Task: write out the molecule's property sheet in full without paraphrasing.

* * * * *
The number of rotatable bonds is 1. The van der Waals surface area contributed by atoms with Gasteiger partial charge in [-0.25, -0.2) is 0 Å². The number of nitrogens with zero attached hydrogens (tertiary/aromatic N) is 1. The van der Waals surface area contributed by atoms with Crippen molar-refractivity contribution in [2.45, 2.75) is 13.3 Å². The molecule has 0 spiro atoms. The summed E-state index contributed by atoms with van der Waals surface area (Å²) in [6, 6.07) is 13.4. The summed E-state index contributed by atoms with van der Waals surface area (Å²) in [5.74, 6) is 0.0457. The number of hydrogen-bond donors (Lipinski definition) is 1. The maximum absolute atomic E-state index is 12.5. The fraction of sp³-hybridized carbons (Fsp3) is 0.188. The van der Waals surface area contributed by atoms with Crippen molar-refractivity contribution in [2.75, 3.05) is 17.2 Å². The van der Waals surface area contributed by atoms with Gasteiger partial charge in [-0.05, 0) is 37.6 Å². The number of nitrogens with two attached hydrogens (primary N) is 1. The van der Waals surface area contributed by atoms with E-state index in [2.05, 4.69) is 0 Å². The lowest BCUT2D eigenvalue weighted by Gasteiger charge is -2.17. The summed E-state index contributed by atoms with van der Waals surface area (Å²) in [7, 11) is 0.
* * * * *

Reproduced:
The number of rotatable bonds is 1. The van der Waals surface area contributed by atoms with Gasteiger partial charge in [-0.25, -0.2) is 0 Å². The number of nitrogens with zero attached hydrogens (tertiary/aromatic N) is 1. The van der Waals surface area contributed by atoms with Crippen molar-refractivity contribution in [2.45, 2.75) is 13.3 Å². The molecule has 0 spiro atoms. The summed E-state index contributed by atoms with van der Waals surface area (Å²) in [6, 6.07) is 13.4. The summed E-state index contributed by atoms with van der Waals surface area (Å²) in [5.74, 6) is 0.0457. The number of hydrogen-bond donors (Lipinski definition) is 1. The maximum absolute atomic E-state index is 12.5. The fraction of sp³-hybridized carbons (Fsp3) is 0.188. The van der Waals surface area contributed by atoms with Crippen molar-refractivity contribution in [2.75, 3.05) is 17.2 Å². The van der Waals surface area contributed by atoms with Gasteiger partial charge in [-0.05, 0) is 37.6 Å². The number of nitrogens with two attached hydrogens (primary N) is 1. The van der Waals surface area contributed by atoms with E-state index in [2.05, 4.69) is 0 Å². The lowest BCUT2D eigenvalue weighted by Gasteiger charge is -2.17. The summed E-state index contributed by atoms with van der Waals surface area (Å²) in [7, 11) is 0.